Minneapolis Star Tribune
Minneapolis City Council considers future of circus animals
A contentious hearing revealed deep divisions over whether Minneapolis should ban wild animals performing in circuses.
By Terry Collins, Star Tribune
September 12, 2007
After two hours of tense debate that featured nationally recognized animal experts, the council's public safety and regulatory services committee moved the issue forward without a recommendation. The full council will vote on the matter next Friday.
If it adopts the ordinance, Minneapolis would join more than two dozen American cities including Stamford, Conn.; Boulder, Colo., and Albuquerque, N.M., that have banished circus animals.
"And they should be rendered into the trash bin of history."
Proposed bans have failed miserably in big cities such as Seattle and Denver, where voters opposed it by a 3-1 margin.
"It's a situation looking for a problem," said Zuhrah Shriner Timothy Davison, who serves on the Minneapolis Shriners' circus committee. "And we have never had a problem. Until now."
The Minneapolis debate had been tabled for months as a local nonprofit, "Circus Reform Yes," began silently demonstrating at City Council meetings.
Opponents at City Hall on Wednesday included those mostly donning a fuzzy maroon Minneapolis Shriners' fez, whose annual fall shows at Target Center would be affected. They claimed the wild animals are the top attractions and draw big crowds.
Thomas Albert, vice president of Feld Entertainment, owner of Ringling Bros. and Barnum & Bailey Circus, told council members on Wednesday that its traveling 150 animals have a full-time staff and are well cared for.
Albert said the animals live longer and have healthier lives than their counterparts living at zoos and in the wild.
"Notwithstanding the propaganda and emotionally charged rhetoric by other animal rights activists, the facts are that performing animals are treated with respect," Albert said. "For us to do otherwise would be both wrong and foolhardy, given the integral part they play in our lives."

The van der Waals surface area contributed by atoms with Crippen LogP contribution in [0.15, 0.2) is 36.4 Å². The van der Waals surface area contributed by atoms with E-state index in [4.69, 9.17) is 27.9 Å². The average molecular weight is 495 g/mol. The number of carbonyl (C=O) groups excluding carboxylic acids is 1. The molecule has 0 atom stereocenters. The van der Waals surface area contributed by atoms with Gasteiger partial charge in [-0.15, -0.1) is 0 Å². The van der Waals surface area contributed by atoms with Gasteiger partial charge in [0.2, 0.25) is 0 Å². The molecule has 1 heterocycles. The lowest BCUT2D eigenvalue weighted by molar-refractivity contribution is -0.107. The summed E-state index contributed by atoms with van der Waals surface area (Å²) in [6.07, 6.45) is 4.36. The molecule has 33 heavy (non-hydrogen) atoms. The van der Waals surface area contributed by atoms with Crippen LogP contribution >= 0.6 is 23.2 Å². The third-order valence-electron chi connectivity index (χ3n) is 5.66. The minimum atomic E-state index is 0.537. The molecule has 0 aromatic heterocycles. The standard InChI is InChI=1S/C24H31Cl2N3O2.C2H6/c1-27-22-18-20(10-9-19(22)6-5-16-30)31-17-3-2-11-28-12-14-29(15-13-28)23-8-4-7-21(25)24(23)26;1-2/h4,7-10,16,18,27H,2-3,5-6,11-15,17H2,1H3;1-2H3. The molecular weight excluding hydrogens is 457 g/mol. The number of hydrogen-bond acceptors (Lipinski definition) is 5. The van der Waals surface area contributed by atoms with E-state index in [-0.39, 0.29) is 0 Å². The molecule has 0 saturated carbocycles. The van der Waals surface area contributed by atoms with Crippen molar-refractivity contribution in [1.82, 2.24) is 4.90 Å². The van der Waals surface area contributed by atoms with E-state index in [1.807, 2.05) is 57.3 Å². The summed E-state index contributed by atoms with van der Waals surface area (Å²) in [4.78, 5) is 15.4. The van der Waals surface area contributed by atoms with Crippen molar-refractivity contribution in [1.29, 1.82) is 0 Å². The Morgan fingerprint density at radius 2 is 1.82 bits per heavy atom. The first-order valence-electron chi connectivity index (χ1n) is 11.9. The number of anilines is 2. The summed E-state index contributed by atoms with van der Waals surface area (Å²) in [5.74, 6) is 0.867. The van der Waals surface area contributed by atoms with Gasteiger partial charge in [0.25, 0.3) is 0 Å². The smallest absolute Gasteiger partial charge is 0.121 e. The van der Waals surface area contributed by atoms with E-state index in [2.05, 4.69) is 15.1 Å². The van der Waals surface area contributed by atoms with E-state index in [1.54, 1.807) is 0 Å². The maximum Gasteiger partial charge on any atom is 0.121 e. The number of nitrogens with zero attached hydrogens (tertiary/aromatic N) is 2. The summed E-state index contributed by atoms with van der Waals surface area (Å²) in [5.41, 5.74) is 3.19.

Remington and council member Cam Gordon are pushing for the ban that prohibits the wild animal attractions from performing in the city. Meanwhile, their colleagues, Paul Ostrow and Betsy Hodges, have a proposal allowing the shows and calling for more regulations, inspections and higher permit fees.
Under the current law, nobody can keep such exotic creatures in the city unless they get a permit.
"To merely ban animal circuses from Minneapolis obviates our capacity to have any meaningful influence on the treatment of animals in a setting we know will continue to exist," Hodges wrote in a statement.
Supporters of the ban wore bright yellow "No wild animal circuses" and argued that the exotic performers pose a public safety risk.
The crowd went silent when the committee was shown the graphic video of Tyke, an angry elephant stampeding through busy downtown Honolulu in 1995 after killing her trainer.
"It was not her first rampage," a supporter of the ban, Mary Britton Clouse, told council members about the incident.
The circus most likely affected by any ban is the Minneapolis Shrine Circus, which is scheduled for three shows Oct. 5-7 at Target Center.
Nearly 60,000 people attended three shows last year, said Bob Meyer, a Minneapolis Shriners circus chair. He estimated last year's shows brought in about $1.5 million in revenue to downtown and surrounding areas.
Andy Warg, Target Center's booking director, told council members that the shows are among the arena's highest grossing events other than the Minnesota Timberwolves.
The Shriners are under contract with Target Center through 2012, Meyer added.
During Wednesday's hearing, the Shriners' Davison told Remington that his group would be unwilling to change from its current format.
"Why?" Remington asked.
"We believe people want a traditional circus experience - with animals," Davison said.
Davison later said that if the ban is passed, "we will move elsewhere."
Terry Collins • 612-673-1790
Terry Collins • email@example.com